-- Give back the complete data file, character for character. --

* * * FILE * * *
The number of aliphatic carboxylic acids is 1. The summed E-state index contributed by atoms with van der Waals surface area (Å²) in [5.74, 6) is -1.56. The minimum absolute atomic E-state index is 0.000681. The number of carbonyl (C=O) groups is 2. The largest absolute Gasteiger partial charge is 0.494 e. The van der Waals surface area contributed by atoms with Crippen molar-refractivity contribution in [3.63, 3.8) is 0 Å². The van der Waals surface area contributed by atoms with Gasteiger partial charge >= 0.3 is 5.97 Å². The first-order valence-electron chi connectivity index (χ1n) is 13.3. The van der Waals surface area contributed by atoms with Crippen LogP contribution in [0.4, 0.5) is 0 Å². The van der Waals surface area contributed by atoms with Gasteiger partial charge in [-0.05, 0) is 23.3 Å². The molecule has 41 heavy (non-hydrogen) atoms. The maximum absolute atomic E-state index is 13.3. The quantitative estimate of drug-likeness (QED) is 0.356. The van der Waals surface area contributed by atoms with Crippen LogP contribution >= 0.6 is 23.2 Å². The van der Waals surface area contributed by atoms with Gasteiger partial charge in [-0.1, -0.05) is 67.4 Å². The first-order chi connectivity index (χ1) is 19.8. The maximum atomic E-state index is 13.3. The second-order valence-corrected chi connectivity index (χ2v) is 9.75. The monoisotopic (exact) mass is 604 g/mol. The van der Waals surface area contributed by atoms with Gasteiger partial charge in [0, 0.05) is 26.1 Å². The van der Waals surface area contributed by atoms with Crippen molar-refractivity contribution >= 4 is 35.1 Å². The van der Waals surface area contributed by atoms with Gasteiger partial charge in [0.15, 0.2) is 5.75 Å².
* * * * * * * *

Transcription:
The number of aliphatic carboxylic acids is 1. The summed E-state index contributed by atoms with van der Waals surface area (Å²) in [5.74, 6) is -1.56. The minimum absolute atomic E-state index is 0.000681. The number of carbonyl (C=O) groups is 2. The largest absolute Gasteiger partial charge is 0.494 e. The van der Waals surface area contributed by atoms with Crippen molar-refractivity contribution in [3.63, 3.8) is 0 Å². The van der Waals surface area contributed by atoms with Gasteiger partial charge >= 0.3 is 5.97 Å². The first-order valence-electron chi connectivity index (χ1n) is 13.3. The van der Waals surface area contributed by atoms with Crippen LogP contribution in [0.4, 0.5) is 0 Å². The van der Waals surface area contributed by atoms with Gasteiger partial charge in [-0.05, 0) is 23.3 Å². The molecule has 41 heavy (non-hydrogen) atoms. The maximum absolute atomic E-state index is 13.3. The quantitative estimate of drug-likeness (QED) is 0.356. The van der Waals surface area contributed by atoms with Crippen LogP contribution >= 0.6 is 23.2 Å². The van der Waals surface area contributed by atoms with Gasteiger partial charge in [-0.1, -0.05) is 67.4 Å². The first-order chi connectivity index (χ1) is 19.8. The maximum atomic E-state index is 13.3. The second-order valence-corrected chi connectivity index (χ2v) is 9.75. The monoisotopic (exact) mass is 604 g/mol. The van der Waals surface area contributed by atoms with Gasteiger partial charge in [0, 0.05) is 26.1 Å². The van der Waals surface area contributed by atoms with Crippen molar-refractivity contribution >= 4 is 35.1 Å². The van der Waals surface area contributed by atoms with Gasteiger partial charge in [0.15, 0.2) is 5.75 Å².